If Mr. Reynolds had given John that $120 at the end of 3rd grade, who knows what he would have been like in 4th grade! It may have been a turning point! John doesn’t know when the last opportunity was for him to succeed within a conformists framework. His report cards in 3rd grade show an A+ in every category and on his report cards in 4th grade he has S- for satisfactory or N for not satisfactory. What the fuck happened here? John can tell you exactly what happened: His folks had been divorced for many years, there was no trauma that happened in the summer between 3rd and 4th grade, but it was what happened the last day of 3rd grade!

We always try to correct the mistakes that our parents made and John’s parents were trying to correct the mistakes that their parents had made, but their parents hit them with Aspen branches, made them sit in cold bathtubs, and left them to get a pack of cigarettes and never came back (John's mom's dad did that). Their parents were awful and they were trying to not do the same.

When John thinks about the mistakes that his parents made, wouldn't you just have said at some point: ”Anchorage public school isn't working for this kid!” instead of continuing to push him back into this Play-Doh squeezer and say: "You will come out the other side of this and there is one way to succeed, which is to get good grades in this school, and everything after that is determined by your ability to do that!"

After a couple of years of ”I'm getting D’s and F's and everything you are trying isn't working, what else do you do?” you would think of a different thing, but nobody did because it hadn't occurred to any of them, it hadn't occurred to anybody in the school, it hadn’t occurred to his parents, or to any of the adults in Anchorage in 1982. None of them imagined that there was an alternative.

John’s mom eventually got a bunch of applications to private schools which she then required that he filled out and he did a terrible job of filling them out as you can imagine. Those schools were all predicated on the idea that he needed discipline. It was what they said over and over to each other and to him: ”You need to go to military school, you need discipline!” and he did, but somehow they never followed through on it. Nobody ever sent him to a military school and he is not sure whether he would have thrived in such an environment of pure discipline.

John wasn't the first kid to fuck up in school, but he didn't want to drop out because he wasn't a dropout. He still believed he was going to be in middle class and that he was going to be a lawyer, but in the short he term he wasn't going to dance the little dance. He did figure out a way to dance the big dance in the long term later because he is a member of society, he didn't end up in prison, he is not doing terrible things, he is not a burden on society, he is not even terrible. You might even say that he was thriving!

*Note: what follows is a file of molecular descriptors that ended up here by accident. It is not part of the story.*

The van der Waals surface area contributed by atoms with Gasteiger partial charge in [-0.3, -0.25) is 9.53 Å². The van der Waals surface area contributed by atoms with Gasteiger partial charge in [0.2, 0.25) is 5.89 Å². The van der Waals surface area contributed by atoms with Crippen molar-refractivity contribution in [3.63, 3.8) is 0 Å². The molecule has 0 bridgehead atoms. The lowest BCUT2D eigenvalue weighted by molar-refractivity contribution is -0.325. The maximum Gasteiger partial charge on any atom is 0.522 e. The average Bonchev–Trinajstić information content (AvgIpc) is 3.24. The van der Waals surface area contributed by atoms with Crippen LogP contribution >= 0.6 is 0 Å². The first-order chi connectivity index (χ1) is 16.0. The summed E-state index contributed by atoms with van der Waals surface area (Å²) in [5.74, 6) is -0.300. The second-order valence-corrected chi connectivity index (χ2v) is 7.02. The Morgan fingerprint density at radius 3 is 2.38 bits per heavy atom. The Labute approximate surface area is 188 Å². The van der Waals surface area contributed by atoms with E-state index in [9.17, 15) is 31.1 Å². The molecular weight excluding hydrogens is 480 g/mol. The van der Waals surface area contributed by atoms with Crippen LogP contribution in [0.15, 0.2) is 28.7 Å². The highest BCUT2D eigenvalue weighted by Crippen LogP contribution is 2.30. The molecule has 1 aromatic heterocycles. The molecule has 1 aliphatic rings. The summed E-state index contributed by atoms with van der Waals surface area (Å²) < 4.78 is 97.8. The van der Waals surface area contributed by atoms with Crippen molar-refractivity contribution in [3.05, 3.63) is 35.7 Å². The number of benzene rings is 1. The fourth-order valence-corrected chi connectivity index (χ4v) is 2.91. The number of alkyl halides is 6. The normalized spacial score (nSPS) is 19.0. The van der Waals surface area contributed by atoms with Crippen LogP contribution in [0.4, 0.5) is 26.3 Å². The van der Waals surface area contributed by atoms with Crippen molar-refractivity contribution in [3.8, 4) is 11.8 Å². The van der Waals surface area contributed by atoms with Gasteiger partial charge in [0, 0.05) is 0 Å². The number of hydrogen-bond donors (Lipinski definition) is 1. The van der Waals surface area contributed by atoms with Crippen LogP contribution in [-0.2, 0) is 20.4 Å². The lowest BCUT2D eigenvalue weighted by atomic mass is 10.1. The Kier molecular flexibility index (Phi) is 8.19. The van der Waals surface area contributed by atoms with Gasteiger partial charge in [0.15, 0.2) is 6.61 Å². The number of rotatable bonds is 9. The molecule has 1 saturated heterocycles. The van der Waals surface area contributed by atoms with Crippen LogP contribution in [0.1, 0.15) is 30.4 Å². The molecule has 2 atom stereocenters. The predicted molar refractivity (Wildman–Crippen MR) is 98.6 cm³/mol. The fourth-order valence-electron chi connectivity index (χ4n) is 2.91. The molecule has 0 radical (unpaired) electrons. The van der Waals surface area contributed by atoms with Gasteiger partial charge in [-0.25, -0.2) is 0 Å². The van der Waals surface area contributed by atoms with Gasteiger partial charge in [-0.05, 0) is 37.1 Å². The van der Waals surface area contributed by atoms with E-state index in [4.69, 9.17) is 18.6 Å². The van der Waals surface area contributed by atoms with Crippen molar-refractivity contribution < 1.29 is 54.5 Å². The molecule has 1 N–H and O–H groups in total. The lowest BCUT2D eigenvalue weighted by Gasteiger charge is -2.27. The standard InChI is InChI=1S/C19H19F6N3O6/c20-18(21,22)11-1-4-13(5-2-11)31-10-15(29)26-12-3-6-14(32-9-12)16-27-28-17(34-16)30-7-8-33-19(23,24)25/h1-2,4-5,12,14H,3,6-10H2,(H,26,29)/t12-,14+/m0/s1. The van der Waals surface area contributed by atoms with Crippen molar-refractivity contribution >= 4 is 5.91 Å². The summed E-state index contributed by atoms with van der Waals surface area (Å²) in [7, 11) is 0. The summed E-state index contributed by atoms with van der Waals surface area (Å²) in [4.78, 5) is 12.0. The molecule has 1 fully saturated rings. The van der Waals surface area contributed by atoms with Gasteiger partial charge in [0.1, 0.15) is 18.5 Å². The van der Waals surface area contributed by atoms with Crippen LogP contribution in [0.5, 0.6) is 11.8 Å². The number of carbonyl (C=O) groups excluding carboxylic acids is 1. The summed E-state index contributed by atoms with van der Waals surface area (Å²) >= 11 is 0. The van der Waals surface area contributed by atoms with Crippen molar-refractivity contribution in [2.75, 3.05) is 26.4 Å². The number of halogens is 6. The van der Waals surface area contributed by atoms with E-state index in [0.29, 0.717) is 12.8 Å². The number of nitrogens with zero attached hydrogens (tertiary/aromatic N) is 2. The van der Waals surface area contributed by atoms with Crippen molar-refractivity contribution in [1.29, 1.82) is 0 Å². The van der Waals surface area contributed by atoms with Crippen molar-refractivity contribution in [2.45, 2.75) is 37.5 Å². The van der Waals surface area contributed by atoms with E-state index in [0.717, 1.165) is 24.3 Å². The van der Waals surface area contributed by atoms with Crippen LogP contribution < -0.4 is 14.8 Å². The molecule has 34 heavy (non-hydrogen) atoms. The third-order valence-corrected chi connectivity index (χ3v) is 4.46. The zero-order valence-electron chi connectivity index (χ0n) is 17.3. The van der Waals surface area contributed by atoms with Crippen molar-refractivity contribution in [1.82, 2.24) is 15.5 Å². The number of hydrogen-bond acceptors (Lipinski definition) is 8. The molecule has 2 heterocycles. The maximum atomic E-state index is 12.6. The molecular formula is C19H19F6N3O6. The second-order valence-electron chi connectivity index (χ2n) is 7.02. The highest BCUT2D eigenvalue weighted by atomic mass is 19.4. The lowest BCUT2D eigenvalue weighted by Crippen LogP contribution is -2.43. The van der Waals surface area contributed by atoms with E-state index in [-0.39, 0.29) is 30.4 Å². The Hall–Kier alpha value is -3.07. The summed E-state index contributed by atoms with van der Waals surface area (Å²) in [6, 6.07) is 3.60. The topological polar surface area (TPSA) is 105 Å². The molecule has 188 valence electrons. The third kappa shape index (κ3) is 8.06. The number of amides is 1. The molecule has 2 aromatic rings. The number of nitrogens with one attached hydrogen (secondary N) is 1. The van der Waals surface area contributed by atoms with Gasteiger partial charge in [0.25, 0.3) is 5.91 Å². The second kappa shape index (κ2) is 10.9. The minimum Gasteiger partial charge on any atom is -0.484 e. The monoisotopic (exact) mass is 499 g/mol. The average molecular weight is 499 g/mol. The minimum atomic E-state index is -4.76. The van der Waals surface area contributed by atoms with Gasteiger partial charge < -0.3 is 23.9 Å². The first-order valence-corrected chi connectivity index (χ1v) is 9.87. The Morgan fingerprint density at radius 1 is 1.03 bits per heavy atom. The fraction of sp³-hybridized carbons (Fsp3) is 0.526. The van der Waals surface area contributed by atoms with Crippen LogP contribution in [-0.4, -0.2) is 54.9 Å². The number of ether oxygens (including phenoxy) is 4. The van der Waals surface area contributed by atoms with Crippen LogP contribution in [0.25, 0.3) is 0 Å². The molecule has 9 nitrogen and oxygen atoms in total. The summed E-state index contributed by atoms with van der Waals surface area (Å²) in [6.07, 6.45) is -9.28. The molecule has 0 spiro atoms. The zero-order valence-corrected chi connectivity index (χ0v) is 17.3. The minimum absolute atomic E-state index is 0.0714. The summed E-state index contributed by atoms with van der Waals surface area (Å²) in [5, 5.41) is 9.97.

John was always seeking a parallel path between the ages of 15 and 35 and he honestly doesn’t know what he could have said to himself if he could go back in time. If he was confronted with his 12-year old self that boy would listen to and go: ”Sure! I'll do what you say!” He wouldn’t have listened to himself any more than he listened to his dad or his mom. If he on the other hand could inhabit the body of his 12-year old self with the knowledge that he has a person in his mid-40s he would do a spectacular fucking head job on everybody. He would be a fucking Damien!

Confrontation is usually better than passivity (RW7)

John was extremely passive about confrontation and he sees adults who are extremely passive in daily life. You think that passivity is the path of least resistance because all you are doing is looking down at the floor and agreeing with what everybody says. You are hoping and waiting that this will get done, that this meeting will be over, that they will stop talking to you, and it seems like the smart choice to agree, stare at the floor and give monosyllabic answers in the hopes that you can survive this encounter.

What you never realize is that passivity is just sowing the seeds of future difficulty and that a confrontation, as difficult as it is, as uncomfortable and awkward as it is, would spare you future discomfort. You get it out, you look people in the eye, and you say: ”Fuck you! This work is stupid! You adults are untrustworthy! I do not feel like anyone in this room has my best interests or knows me at all! The world that you imagine is not the actual world! You are pathetic, all of you! Your ambitions are pathetic! I do not respect you!” If John had done that they would have pulled him out of school and he doesn’t know what would have happened.

No teacher, principal, or guidance counselor would sit there with a 9th grader who says: ”I am not going to do the work in this school because it is idiotic and the fact that you are a principal of a High School is not impressive to me!” They were not going to take that, but that would have forced the issue and something would have happened and he would have gone somewhere. Instead he stared at the floor and said: ”Yes, okay, I'll do what you say!” and it still amazes him.

They all understood that John was saying: ”I don't respect you and this is idiotic!”, but it was enough of a charade. They could just put him back in there and say: ”Well, let's just see what happens next!” Four years is a long time to keep doing that same experiment. John doesn’t know what you would should done with somebody like him. Now he has a child and he is just hoping that when she gets to be a teenager it is clearer what she needs than it was when he was a teenager. It was unclear what he needed and he hopes that she is more comprehensible.

Silent ending

Unless otherwise stated, the content of this page is licensed under Creative Commons Attribution-ShareAlike 3.0 License